Is your Ecoboost Tune on point? Here’s what to look for

We’ve had the opportunity to tune thousands of Ecoboost vehicles over the years and have developed a thorough understanding of the ECU and how it controls the engine. We also analyze A LOT of data from cars all over the world in all kinds of different configurations. Data analysis is a very important part of tuning the vehicle and making sure it is behaving and driving optimally.

As we refine and dial in the tunes, there are some key characteristics in the collected datalogs that indicate that the tune is well adjusted to the vehicle. In this article we go over tuning parameters you can check yourself by analyzing the logs from your own car.

The example vehicle used in this case is a Focus RS with an upgraded FMIC and catback and running 93 octane fuel. These key elements discussed in this article however apply to any Ecoboost powered car.

First things first – you have to valid data. Here are the parameters that we recommend datalogging for this exercise using your COBB Accessport (and here is how you set these up):


After you’ve setup your Accessport to datalog the correct parameters, it’s time to take some datalogs. There are two types of logs that we like to see because they highlight different aspects of how the engine is responding.

The first is a single, full gear pull. This can be done in 3rd or 4th gear. 4th gear will load the engine more and we prefer seeing this data ONLY if safe or possible. Press the logging button on the AP and wait for the numbers to start updating again on the screen. After this punch the throttle to the floor at 2500RPM and hold it there until the tach needle reaches the indicated redline.

The second type of pull is a multi gear pull. This is a demanding pull and it stress tests the tune and how it responds to fast changes. Good tunes behave predictably as you go through the gears. Here you start in 2nd and finish in 3rd (or 4th if safe). You once again punch the throttle and quick shift into the next gear near redline. No need to FFS, a fast shift is enough.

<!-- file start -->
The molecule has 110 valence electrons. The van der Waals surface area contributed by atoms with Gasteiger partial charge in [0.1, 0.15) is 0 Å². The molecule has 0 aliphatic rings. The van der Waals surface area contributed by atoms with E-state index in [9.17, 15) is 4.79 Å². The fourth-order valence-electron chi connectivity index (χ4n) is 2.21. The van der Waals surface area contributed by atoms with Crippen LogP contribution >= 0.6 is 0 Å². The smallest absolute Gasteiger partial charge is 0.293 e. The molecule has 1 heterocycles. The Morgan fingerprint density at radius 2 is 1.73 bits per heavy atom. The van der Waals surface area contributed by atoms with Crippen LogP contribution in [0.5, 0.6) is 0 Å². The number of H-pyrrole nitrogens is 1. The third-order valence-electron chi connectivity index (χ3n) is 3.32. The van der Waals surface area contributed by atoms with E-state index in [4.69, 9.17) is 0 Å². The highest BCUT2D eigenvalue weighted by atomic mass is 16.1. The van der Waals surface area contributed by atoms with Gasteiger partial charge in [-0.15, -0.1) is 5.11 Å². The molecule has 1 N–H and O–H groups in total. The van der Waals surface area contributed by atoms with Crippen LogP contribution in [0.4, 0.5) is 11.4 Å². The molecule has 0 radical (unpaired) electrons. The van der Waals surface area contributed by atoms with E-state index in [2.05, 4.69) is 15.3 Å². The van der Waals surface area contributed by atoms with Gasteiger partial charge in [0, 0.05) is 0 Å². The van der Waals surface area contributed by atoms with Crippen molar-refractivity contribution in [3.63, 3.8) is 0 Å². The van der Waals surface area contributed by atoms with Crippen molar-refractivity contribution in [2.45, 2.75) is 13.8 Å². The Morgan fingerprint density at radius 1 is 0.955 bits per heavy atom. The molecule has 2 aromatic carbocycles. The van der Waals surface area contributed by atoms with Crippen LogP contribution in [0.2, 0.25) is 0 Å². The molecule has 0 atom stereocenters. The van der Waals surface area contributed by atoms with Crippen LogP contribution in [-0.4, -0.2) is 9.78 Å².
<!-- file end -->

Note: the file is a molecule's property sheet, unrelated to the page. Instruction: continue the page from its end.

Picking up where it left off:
After the data is collected using a graphic software of your choice (Excel, Open Office, etc) to visually represent the data. Let’s start with the single gear pull.


Correct fueling is essential for performance and reliability. These cars come with full time closed loop wideband control. That means that the ECU will try and achieve the fuel targets in the tune at all times using the OEM wideband sensor.

How much fuel to inject is primarily calculated based on the manifold pressure sensor (MAP) as there is no MAF sensor on these vehicles. Deviations from safe fuel targets means that either the tune is not dialed in, fuel system can’t supply the needed fuel, or the wideband sensor is not working properly. The charts below show you what to look for in a single gear pull datalog.focus-rs-st-fuel-pressuresfocus-rs-st-air-fuel-ratios


A turbocharged car with poor boost control is both unpleasant and unpredictable to drive as well as unsafe for the engine. The Ecoboost controls torque and boost control via the wastegate and throttle. The wastegate is used to spool the turbo and adjust the turbo speed and boost level in the charge air system. The throttle is used to finely adjust and trim boost without having to slow down the turbo. This makes for a very responsive system when dialed in correctly.



The Ecoboost has a very responsive knock control system. It listens for knock at all times and reduces timing when it picks up knock-like noise. At WOT, it will add timing until it reaches the knock limit and also LEARN the octane quality via the OAR parameter. This is a very powerful system and if tuned well can exploit the full performance of the vehicle on the fuel it is using while keeping the engine safe from excessive knock. More about knock here.focus-rs-st-knock-control


Stress testing a tune is very important. This will tell you whether the tune is setup to take on daily driving tasks as well as track conditions. We don’t drive our cars in steady state WOT, we drive them in transient conditions (coming on and off the throttle at different RPMs all the time). Single gear pulls/sweeps don’t expose these areas and they are easy to miss especially if the tune is only done on a dyno.

If there are weaknesses in the tune you are likely to find them in a multi gear pull. Here’s what to look for in a multi gear pull above and beyond the single gear behavior found above.
Feel free to contact us with any questions, and enjoy data analysis and making sure your tune is on point!

The Stratified Team